Prosecutors will stop pursuing charges against Mississippi’s Curtis Flowers, a Black man who has already served 23 years in prison for a gruesome crime he swears he didn’t commit. The decision comes more than a year after the U.S. Supreme court struck down the final conviction.
"Today, I am finally free from the injustice that left me locked in a box for nearly 23 years," Flowers said through his lawyers, according to the Associated Press.
Montgomery County Circuit Judge Joseph Loper announced Friday that Flowers will not be tried a seventh time after the state attorney general’s office said they no longer had any credible witnesses connecting him to four 1996 murders in a furniture store.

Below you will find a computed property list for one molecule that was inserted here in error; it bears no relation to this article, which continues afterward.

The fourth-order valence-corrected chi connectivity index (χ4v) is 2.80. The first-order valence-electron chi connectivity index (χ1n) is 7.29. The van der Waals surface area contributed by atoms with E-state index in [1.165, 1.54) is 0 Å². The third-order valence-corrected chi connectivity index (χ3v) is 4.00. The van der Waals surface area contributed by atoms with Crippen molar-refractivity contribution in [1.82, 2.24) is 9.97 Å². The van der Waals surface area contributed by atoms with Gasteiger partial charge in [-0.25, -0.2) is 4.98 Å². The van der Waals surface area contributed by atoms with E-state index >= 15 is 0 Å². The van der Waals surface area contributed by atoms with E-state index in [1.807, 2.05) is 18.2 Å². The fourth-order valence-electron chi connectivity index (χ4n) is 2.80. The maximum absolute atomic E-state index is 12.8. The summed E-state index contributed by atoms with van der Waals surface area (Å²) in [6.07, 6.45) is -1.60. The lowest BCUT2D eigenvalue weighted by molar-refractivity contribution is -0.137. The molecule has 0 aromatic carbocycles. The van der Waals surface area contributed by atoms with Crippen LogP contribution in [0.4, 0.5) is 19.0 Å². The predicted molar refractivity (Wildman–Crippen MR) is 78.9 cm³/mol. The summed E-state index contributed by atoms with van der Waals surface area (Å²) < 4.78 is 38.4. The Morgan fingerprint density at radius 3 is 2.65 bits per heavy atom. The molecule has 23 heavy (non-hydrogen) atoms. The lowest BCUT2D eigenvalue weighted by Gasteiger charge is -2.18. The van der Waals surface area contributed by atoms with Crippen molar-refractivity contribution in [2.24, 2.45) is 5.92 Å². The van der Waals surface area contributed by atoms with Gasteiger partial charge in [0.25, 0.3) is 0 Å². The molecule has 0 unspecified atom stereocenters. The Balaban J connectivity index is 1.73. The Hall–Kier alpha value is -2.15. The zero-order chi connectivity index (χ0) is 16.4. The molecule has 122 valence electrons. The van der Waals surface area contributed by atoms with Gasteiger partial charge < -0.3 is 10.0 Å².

"As the evidence stands today, there is no key prosecution witness ... who is alive and available and has not had multiple, conflicting statements in the record," a filing presented to Loper stated.
Over the years, Flowers has been tried six times for the same killings, and twice sentenced to the death penalty, with two trials ending in hung juries, and four trials overturned on appeal, including the last one that made it all the way to the U.S. Supreme Court.
His case was made famous by the podcast series “In the Dark.” Flowers walked free for the first time in December 2019.